Review of “The Gallipoli evacuation”

The Gallipoli evacuation

The Gallipoli evacuation
By Peter Hart
Published in Australia and UK by Living History
ISBN 978 0 6489 2260 5
Paperback. 275 pages plus 35 pages of acknowledgements, bibliography, endnotes and index.

You don’t need me to introduce the author of this book, for Peter Hart is amongst the most prolific authors on Great War subjects. A former oral historian for the Imperial War Museum, battlefield tour guide, frequently seen on TV, regular speaker at conferences and meetings, producer of his own podcast series and contributor to others, he also finds time as a family man and still fronts a punk rock band. He has a track record of writing highly readable histories in which he is unafraid to express strong opinions. “The Gallipoli evacuation” is no exception and is a production in collaboration with Mat McLachlan’s Living History.

In his previous work, Hart pulled no punches in declaring that the Gallipoli venture was ill-conceived and should never have taken place. In this latest work, he covers an aspect of the doomed campaign that is often glossed over: the withdrawal from the peninsula in late 1915 and early 1916. That the Anzac, British, Indian and French force was stuck and unable to made headway had been quite clear since August 1915 and many might argue that it had been so since the first days of the land operation in April. The Ottoman forces had defended their territory well and by late 1915 were being strengthened, particularly in artillery. The allies simply could not continue expending resources on it, particularly with other campaigns developing in Mesopotamia and North Africa stretching logistics to the limit. The decision to abandon the campaign, ultimately, was Lord Kitchener’s to make after General Sir Charles Monro had made a quick assessment and concluded that “a complete evacuation was the only wise course to pursue.” The decision was strategically sound, but evacuation was going to be operationally complex and tactically daunting.

“The Gallipoli evacuation” provides the reader with a vivid background on how this situation came about and how the decision was reached (in the face of some reluctance and resistance, for the allies had much invested in blood and prestige, and there were still voices that believed in the strategic vision of gaining control of the Dardanelles and all that might follow). Its main focus, though, is on the organisation, subterfuge and luck that combined to effect an extraordinary disengagement in the face of an enemy that was in some places only a matter of yards away. The initial evacuations from the Suvla and Anzac sectors left the allies clinging on to just the one, at Cape Helles. By the time that was all that was left, the Ottoman force was well aware that the allies were quitting. It was increasingly able to bombard the Helles sector, but it is a matter of some surprise that somehow it enabled the allies to get away and avoid catastrophe.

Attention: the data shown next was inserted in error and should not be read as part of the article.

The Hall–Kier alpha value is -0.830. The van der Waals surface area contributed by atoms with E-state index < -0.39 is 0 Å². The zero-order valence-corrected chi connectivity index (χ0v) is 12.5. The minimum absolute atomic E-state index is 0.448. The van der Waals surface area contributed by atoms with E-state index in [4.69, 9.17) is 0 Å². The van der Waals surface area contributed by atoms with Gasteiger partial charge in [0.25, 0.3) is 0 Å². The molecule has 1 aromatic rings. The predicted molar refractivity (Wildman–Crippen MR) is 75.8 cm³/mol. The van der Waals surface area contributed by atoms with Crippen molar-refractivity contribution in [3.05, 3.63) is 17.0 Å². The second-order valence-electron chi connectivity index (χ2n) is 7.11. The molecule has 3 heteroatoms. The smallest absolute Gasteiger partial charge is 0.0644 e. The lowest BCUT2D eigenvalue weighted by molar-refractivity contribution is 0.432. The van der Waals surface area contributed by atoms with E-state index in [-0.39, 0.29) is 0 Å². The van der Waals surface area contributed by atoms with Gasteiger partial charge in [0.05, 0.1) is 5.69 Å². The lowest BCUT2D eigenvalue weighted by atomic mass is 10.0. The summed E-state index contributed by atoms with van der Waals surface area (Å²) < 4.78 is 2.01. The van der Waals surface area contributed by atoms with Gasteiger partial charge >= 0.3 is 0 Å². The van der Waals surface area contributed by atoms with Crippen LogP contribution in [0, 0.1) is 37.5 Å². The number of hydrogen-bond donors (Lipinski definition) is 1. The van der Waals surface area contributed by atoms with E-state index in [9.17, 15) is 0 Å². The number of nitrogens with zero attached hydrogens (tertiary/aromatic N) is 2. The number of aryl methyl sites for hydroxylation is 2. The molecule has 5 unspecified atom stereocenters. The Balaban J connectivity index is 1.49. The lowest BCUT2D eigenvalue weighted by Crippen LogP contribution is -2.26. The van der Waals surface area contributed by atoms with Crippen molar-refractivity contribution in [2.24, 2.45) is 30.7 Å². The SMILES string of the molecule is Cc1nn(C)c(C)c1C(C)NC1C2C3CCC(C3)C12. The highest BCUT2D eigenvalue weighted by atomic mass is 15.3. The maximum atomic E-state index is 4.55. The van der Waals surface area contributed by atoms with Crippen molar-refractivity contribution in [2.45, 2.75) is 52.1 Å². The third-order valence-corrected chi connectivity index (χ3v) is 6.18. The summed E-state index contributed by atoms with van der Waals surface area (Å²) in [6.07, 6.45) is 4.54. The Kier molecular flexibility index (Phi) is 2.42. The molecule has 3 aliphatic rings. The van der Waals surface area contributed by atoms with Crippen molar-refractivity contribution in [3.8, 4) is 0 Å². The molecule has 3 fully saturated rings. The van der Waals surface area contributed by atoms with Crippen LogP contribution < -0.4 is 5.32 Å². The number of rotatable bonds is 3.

I found the book to be a bright, engaging and thought-provoking read. It follows Peter Hart’s established style of drawing upon a wide range of sources including personal papers and sound recordings of veterans that are held in the archives of the Imperial War Museum. If there is a criticism, it is one that can be levelled against virtually every book ever written on this campaign, in that there are too few Ottoman voices to be heard. This is especially true of the ordinary Turkish private or NCO in the trenches, and the author is quite right to say that it leaves us simply not knowing what they thought and leaves open the question about why the force at Helles was not harrassed more than it was when it became obvious that evacuation was nigh. Perhaps one day this weakness can be addressed, but to me at least it is far from clear whether the necessary record even exists.

A good read and it certainly helps fill something of a gap in analysis and commentary on this vital aspect of a dreadful campaign.

In paperback, it is nicely produced and includes some good clear maps and a few black and white matt photographs. There is a very lengthy set of endnotes, mostly references to the highly varied sources used.

Buy it



Sir Charles Monro’s Gallipoli despatch